Professor Katherine Jansen, Catholic University of America
Medieval Italian communes are known for their violence, feuds, and vendettas, yet beneath this tumult was a society preoccupied with peace. Focusing on Florence in the thirteenth and fourteenth centuries, an era known for violence and civil discord, this lecture will look at how religious and political leaders used peace agreements for everything from bringing an end to neighbourhood quarrels to restoring full citizenship to judicial exiles. Drawing upon evidence from notarial archives, sermons, hagiography, political treatises, chronicle accounts and images, it will explore aspects of life in an Italian commune, a socially and politically unstable world that strove to achieve peace.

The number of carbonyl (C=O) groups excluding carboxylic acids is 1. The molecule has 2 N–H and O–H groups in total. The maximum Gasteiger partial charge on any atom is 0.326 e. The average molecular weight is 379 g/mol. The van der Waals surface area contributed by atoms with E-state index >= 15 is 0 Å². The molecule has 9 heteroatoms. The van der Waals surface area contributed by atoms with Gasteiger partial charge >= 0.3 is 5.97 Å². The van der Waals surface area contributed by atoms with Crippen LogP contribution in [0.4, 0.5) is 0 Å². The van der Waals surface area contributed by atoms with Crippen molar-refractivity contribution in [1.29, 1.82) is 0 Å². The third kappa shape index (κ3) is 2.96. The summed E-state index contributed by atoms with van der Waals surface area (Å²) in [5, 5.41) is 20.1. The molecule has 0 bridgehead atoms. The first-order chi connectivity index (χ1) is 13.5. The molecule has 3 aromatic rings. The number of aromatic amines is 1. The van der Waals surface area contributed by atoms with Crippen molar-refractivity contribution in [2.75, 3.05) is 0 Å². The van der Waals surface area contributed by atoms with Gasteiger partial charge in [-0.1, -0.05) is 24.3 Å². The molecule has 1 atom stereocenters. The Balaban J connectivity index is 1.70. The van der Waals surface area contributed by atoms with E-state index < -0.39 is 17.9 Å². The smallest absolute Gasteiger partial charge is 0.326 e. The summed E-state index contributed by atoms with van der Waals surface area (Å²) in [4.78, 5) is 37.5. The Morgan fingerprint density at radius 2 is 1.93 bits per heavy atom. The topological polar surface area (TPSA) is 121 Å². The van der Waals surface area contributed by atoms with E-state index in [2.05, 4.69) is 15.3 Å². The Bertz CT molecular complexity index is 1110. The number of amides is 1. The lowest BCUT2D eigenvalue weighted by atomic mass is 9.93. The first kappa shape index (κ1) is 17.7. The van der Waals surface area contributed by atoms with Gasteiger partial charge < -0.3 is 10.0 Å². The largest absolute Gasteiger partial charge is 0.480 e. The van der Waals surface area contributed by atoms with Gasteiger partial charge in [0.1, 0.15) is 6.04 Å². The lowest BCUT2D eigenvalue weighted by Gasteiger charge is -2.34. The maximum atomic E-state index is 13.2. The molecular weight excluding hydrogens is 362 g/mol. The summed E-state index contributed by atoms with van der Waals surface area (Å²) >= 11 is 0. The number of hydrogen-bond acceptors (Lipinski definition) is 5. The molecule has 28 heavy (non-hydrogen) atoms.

Katherine Ludwig Jansen is professor of history at the Catholic University of America. Her books include the award-winning The Making of the Magdalen: Preaching and Popular Devotion in the Later Middle Ages (Princeton).
This event is part of the Director’s Seminar Series, which brings leading scholars to the Institute to share new research and fresh perspectives on the key issues in their fields. Lectures are followed by a reception. Free and open to the public.